(ii) Respondent has no rights or legitimate interests in respect of the disputed domain name; and
(iii) the disputed domain name was registered and is being used in bad faith.
Furthermore, section 4.3 of the WIPO Overview of WIPO Panel Views on Selected UDRP Questions, Third Edition (“WIPO Overview 3.0”) states:
“Does a respondent’s default/failure to respond to the complainant’s contentions automatically result in the complaint succeeding?
Noting the burden of proof on the complainant, a respondent’s default (i.e., failure to submit a formal response) would not by itself mean that the complainant is deemed to have prevailed; a respondent’s default is not necessarily an admission that the complainant’s claims are true.” Thus, even though Respondent has failed to address Complainant’s contentions, the burden remains with Complainant to establish the three elements of paragraph 4(a) of the Policy by a preponderance of the evidence. See, e.g., The Knot, Inc. v. In Knot We Trust LTD, WIPO Case No. D2006-0340.
A. Identical or Confusingly Similar
Ownership of a nationally registered trademark constitutes prima facie evidence that the complainant has the requisite rights in a mark for purposes of paragraph 4(a)(i) of the Policy. WIPO Overview 3.0, section 1.2.1. Complainants have provided evidence that it has rights in the NEWMAN’S OWN mark through its United States registrations.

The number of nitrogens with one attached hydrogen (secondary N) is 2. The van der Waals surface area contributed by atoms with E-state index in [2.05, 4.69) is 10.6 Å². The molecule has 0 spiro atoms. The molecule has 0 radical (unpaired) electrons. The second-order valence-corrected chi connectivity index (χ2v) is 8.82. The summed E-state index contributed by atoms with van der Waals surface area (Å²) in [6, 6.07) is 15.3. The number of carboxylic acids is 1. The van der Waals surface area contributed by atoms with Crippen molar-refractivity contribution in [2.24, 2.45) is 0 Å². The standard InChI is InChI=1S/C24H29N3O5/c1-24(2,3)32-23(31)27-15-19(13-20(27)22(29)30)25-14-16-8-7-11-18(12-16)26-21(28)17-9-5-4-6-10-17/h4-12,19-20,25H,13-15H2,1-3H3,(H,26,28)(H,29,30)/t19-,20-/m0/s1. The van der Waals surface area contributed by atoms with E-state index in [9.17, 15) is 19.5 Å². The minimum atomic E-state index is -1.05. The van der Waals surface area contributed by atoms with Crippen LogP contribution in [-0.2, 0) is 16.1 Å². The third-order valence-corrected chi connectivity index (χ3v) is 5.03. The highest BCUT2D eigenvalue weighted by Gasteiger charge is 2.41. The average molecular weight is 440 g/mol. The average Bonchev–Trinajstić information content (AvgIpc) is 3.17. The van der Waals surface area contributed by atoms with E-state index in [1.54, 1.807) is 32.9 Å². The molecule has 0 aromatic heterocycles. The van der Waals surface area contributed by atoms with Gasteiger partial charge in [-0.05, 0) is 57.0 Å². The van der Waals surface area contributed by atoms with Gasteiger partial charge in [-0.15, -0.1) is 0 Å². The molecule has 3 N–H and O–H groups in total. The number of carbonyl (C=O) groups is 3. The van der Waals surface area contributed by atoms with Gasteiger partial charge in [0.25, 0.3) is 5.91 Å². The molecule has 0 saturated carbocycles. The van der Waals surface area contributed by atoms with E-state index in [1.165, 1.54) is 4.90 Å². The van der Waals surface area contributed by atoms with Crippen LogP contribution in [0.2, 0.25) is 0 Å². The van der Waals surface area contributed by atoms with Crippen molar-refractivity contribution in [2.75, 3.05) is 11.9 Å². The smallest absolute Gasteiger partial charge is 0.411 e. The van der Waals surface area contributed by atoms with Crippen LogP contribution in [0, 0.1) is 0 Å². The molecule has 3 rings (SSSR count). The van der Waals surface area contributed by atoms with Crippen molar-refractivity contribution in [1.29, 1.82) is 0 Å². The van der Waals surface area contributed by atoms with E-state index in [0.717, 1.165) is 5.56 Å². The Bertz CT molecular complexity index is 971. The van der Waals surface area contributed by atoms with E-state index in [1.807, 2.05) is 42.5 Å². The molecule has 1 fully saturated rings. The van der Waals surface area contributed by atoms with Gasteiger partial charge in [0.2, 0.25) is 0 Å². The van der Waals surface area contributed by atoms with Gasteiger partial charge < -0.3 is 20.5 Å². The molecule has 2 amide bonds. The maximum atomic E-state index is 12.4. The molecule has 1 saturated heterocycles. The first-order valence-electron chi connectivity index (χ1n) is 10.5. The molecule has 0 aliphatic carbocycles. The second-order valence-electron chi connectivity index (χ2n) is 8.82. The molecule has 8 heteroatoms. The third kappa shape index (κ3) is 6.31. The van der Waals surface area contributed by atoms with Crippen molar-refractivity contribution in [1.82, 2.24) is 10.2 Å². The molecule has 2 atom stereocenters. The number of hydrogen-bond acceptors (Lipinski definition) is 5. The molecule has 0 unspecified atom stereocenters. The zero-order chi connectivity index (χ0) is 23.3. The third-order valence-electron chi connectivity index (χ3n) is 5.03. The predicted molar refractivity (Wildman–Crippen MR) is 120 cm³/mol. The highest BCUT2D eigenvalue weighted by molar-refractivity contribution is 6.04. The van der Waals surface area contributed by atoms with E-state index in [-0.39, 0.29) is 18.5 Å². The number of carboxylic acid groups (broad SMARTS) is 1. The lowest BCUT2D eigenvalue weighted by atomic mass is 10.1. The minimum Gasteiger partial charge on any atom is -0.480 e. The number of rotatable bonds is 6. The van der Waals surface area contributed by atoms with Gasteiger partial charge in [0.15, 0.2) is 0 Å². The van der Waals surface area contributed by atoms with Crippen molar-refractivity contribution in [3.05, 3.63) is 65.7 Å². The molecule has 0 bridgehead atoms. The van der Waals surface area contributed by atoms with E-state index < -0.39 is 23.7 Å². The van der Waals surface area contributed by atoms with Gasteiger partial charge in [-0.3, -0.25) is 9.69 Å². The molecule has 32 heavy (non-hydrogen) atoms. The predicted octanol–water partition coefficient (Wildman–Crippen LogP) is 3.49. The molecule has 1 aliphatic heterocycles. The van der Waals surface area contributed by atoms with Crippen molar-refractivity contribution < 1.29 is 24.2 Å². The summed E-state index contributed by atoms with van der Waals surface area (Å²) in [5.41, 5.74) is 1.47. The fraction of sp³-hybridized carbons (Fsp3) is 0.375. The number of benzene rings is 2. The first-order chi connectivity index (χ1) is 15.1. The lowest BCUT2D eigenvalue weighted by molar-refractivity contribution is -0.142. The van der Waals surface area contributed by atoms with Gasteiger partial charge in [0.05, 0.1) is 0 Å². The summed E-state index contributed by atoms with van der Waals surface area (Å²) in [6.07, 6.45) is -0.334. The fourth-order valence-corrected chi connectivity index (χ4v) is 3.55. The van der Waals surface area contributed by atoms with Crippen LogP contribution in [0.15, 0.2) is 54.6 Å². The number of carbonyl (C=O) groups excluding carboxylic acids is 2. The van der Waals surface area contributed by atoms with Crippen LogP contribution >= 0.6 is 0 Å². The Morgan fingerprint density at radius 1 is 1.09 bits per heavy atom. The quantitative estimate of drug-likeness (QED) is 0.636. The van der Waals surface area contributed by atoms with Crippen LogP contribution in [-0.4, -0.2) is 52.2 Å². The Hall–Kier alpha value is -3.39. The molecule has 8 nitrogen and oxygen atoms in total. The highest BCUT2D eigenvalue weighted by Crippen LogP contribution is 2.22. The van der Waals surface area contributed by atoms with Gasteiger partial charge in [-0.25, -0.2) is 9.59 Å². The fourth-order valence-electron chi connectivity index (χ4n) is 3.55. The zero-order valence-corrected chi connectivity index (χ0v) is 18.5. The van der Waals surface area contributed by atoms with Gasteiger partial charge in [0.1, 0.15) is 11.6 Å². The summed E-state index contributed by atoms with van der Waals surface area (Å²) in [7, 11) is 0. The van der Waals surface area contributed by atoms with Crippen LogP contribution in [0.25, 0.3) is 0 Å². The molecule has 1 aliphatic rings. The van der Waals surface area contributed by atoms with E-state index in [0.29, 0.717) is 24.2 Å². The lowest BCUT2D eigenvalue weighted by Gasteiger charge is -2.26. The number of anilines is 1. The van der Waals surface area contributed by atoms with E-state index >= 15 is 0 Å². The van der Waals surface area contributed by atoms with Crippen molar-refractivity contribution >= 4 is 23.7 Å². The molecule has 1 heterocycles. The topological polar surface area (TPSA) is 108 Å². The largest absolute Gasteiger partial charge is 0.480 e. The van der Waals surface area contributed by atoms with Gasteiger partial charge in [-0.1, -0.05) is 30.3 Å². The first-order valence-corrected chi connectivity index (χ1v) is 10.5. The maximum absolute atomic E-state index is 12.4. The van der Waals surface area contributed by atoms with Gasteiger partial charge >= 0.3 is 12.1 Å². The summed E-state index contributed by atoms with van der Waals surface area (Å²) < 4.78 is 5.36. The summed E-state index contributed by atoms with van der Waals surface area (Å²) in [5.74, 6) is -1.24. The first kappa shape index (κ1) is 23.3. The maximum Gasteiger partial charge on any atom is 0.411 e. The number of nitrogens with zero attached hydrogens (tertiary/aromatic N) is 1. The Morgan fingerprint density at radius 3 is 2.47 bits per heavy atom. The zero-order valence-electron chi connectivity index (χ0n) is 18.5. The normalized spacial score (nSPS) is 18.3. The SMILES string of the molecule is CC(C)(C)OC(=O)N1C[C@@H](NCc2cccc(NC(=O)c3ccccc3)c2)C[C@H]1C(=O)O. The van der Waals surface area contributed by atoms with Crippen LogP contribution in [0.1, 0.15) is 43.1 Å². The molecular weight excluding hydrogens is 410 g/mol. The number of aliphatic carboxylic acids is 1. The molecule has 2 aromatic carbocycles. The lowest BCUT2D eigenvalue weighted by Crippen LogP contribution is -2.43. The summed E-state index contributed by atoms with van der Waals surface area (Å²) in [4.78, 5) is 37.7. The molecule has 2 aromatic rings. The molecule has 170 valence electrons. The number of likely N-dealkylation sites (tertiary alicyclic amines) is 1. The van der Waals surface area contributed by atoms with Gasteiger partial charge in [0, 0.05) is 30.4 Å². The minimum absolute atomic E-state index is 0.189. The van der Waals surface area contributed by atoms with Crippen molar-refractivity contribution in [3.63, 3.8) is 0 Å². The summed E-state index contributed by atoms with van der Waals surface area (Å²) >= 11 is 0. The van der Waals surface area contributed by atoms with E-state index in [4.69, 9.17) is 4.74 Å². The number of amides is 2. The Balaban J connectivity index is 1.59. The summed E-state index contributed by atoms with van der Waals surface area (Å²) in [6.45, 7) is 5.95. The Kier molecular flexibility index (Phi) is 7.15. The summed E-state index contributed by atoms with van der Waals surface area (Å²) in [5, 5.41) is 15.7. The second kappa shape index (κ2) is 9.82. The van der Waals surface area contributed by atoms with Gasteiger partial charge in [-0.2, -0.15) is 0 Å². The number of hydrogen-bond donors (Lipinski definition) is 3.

With Complainants’ rights in the NEWMAN’S OWN Mark established, the remaining question under the first element of the Policy is whether the disputed domain name (typically disregarding the Top-Level Domain (“TLD”) in which the domain name is registered) is identical or confusingly similar to Complainants’ Mark. It is well accepted that the first element functions primarily as a standing requirement and that the threshold test for confusing similarity involves a “reasoned but relatively straightforward comparison between the complainant’s trademark and the disputed domain name”. WIPO Overview 3.0, section 1.7. It is well established that a domain name consisting of a common, obvious, or intentional misspelling of a trademark is considered by panels to be confusingly similar to the relevant mark for purposes of the first element. This stems from the fact that the domain name contains sufficiently recognizable aspects of the relevant mark. see also Wachovia Corporation v. Peter Carrington, WIPO Case No. D2002-0775.